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Clinical Data Archiving

Data Archiving

Introduction:

Clinical data archiving includes the planning, implementing and maintaining of a repository of documents and records that contain clinical data together with any interpretive information from a clinical trial.

  • The clinical data archive should include a centralized table of contents for all studies.
  • Clinical trial documents must be maintained for a period of two years after completion of Clinical trials

Scope

This section provides an outline to help clinical data managers develop an archiving strategy. It includes a discussion of the regulatory requirements surrounding clinical data archives, a description of the components of an archive and information about data formats that can be used to support that archive. This document focuses on the components of the study archive that are the responsibility of data management. There is no discussion about the archiving of study documents such as the study protocol and other regulatory documents, as these sections seldom, if ever, are a data management responsibility.

A summary of the types of information that should be included in a clinical data archive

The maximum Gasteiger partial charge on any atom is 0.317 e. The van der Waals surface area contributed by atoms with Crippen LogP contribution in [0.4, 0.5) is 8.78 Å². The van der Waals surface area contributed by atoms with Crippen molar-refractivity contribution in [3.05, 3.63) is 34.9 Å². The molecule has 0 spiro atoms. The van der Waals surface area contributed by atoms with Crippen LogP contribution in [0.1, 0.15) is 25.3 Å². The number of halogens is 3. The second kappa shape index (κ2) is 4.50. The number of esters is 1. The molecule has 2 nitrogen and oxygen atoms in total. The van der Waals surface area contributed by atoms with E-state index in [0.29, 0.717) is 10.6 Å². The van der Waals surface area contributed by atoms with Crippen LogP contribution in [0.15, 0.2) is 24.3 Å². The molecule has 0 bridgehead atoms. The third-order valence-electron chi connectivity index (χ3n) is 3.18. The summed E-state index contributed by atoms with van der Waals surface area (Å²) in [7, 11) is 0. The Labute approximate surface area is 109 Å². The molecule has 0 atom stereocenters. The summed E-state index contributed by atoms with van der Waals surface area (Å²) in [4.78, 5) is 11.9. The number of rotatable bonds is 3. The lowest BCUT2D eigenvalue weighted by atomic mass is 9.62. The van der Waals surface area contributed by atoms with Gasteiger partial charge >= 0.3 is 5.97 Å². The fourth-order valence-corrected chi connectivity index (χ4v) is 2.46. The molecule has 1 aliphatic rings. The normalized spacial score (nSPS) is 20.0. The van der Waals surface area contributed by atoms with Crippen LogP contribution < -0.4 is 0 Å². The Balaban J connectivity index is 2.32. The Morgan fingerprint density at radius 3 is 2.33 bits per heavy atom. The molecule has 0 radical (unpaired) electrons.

Clinical data: All data collected in the trial. This includes both CRF data and data that is collected externally (i.e., labs, ECGs or electronic patient diaries).

External data: For data that is collected externally and loaded into a CDMS system, the archive should include all of the load files.

Coding dictionaries: a copy of the dictionary should be included.

Lab ranges: Laboratory reference ranges. If more than one version of reference ranges were used in the course of the trial, each version should be retained in the archive.

Audit trail: Entire contents of the study audit trail.

Queries: Copies of all queries, query correspondence and query resolutions. Paper queries may be scanned and indexed.

CRF images in PDF format: for paper-based trials, scanning the forms and converting them to PDF format typically obtain CRF images. For Electronic Clinical Trials, the EDC/M Application may create PDF images of the electronic forms.

Minimum Standards

  • The clinical data archive should include a centralized table of contents for all studies.
    • The accessibility of the clinical data archive should be tested following every major upgrade of the active clinical data management system.

Best Practices

  • All clinical data, metadata, administrative data and reference data should be maintained in an industry standard, open systems format, such as CDISC ODM.
  • An electronic repository links all study components including the clinical data, CRF (Case Report Form) images in PDF form, program files, validation records and regulatory documentation.
  • The audit trail should be stored in open format files in a secure file system location.
  • Copies of all user and system documentation for any applications used to collect or manage clinical data are retained in the corporate library or archive facility.